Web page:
5 Reasons Never to let Others Offend You!

Posted by in Books, How the Top 10% Do It!, Self-Management Strategies for Optimal Performance

Offended doll close capture

Let’s imagine that each of us wakes up in the morning with 100 life force energy units. You might have a family, pets to walk, children to get off to school, and work to do, all of which uses up some of your limited supply of energy for that day. Since there are going to be lots of occasions when you need to maintain your energy, it is important to be vigilant to make sure that the energy you expend works for you. Without enough energy, our thoughts are not as clear, our behavior is not as robust, and we are not as present for our clients and ourselves.

Being offended steals energy and derails us from the goals of the day. We cannot feel offended without having internal dialogues where we ruminate about the injustice and unfairness of the situation. This depletes our valuable energy. Often the next action is stealing the energy of someone else by venting about the incident. In the process of venting, we re-offend ourselves and use up even more valuable energy that could have been used for productive endeavors.

Tube almost depleted with cap out

The following are 5 reasons why you should strive never to be offended. You might think that this is outrageous—that there are lots of reasons to be offended. Allowing ourselves to take offense is a choice and we can simply choose to be neutral about what we experience. It’s not easy and not simple but it is doable. And, it is learnable.

  1. To be offended is to focus on the past. Regardless of whether the wrong was a few moments ago, earlier today, or years ago, that someone, somehow, did us wrong and we became offended, that offense was in the past. We keep dragging it along like a sack of weights on our shoulders whenever we recall the situation, and especially when we vent about it to others.
  2. To be offended takes the focus off the big picture. We have big plans. We have goals to achieve. We have budgets to make. We have sales to earn. If we don’t have enough energy, we can’t realize any of these achievements because we are too busy being held hostage by emotions from the past.
  3. There is a seductive desire to act bitter and superior, to gain strength from feelings of resentment. However, this is a form of a cut-rate self-esteem. It’s cheap to feel superior by judging other people as wrong. It is not possible to feel offended unless we decide that somebody did us wrong. To be neutral in typical day-to-day events is to be in containment and control of ourselves!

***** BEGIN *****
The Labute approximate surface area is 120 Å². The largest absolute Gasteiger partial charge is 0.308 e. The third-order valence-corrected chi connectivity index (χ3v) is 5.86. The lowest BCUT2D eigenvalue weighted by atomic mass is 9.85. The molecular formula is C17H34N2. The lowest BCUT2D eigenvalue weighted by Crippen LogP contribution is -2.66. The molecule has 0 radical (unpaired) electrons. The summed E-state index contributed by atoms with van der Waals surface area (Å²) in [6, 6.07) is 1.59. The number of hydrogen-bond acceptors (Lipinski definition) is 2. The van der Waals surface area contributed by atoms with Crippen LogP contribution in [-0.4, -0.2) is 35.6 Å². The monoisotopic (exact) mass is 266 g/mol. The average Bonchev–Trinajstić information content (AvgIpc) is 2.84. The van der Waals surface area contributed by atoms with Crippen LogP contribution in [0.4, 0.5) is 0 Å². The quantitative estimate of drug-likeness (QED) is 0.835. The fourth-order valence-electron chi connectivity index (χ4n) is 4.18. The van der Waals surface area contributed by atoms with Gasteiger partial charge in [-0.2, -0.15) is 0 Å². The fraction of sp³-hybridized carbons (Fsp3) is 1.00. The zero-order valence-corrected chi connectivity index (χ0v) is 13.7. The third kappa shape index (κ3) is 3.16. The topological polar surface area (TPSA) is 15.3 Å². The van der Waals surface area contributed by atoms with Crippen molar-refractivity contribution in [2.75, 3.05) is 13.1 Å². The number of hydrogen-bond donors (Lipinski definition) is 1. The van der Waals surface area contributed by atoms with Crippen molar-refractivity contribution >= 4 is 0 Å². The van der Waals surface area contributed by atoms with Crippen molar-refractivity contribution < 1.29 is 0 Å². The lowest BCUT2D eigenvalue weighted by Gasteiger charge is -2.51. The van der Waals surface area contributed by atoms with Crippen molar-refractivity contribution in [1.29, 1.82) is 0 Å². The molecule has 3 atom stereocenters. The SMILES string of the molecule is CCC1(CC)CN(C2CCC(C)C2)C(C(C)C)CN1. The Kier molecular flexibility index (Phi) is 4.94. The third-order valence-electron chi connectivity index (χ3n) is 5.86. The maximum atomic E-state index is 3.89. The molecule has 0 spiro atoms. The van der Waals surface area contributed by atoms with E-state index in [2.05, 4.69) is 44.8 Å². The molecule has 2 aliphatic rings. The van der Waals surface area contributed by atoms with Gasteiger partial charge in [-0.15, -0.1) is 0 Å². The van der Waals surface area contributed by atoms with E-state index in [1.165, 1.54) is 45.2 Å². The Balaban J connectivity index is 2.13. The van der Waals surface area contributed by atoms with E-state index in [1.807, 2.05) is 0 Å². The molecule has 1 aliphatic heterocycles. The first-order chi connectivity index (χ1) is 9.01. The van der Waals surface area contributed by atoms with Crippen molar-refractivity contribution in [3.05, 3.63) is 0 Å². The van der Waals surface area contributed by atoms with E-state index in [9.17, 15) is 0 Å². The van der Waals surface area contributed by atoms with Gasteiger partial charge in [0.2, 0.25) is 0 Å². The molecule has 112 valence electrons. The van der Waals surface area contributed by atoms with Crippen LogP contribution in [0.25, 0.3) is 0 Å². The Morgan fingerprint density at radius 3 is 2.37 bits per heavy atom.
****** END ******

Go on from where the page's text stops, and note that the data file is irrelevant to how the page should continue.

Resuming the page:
4. Feeling offended is like a virus. When we are sick with a virus, we pass it to many of the people with whom we come into contact. When we’re offended, we do the same—to show it to other people, to vent, and to complain. When we do this, those we have encountered leave us worse off than when they came near us. This is called being an energy vampire! Shouldn’t our agenda be to have people leave our presence feeling better and uplifted? At the very worst, let them feel neutral. We have a negative impact on others when we share our concerns, disagreements, and resentments with them.
  5. The main reason not to feel offended is that it expends exorbitant amounts of energy. If you are reading this, you have big plans for your future. You have goals that you want to achieve. When you busy yourself feeling resentful and being offended, it uses up energy. You know those 100 life force energy units that we wake up with in the morning? That energy becomes depleted; now it’s down to 70 or 65 or 60 life force energy units and still, we must show up to our daily life and be fully present to clients, associates, and family.

Kid frowning from disgust

Here is a bonus reason not to feel offended: when we’re busy with feelings of resentment and judgment, it doesn’t look attractive. We tend to screw up our face, to frown and rarely smile. And you know what? It’s impossible not to carry that appearance with you and have it affect the suppliers and others in your circle of influence.

The next time someone offends you, stop for a moment and ask yourself which of the following two attitudes serve you better: that was then and this is now; I’m going to let it go, or, I am going to feel resentful and angry and use up some of my vital energy, which is a limited resource. Let’s hope you choose the former.

This article is an excerpt from my upcoming publication:

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Sigma Solutions

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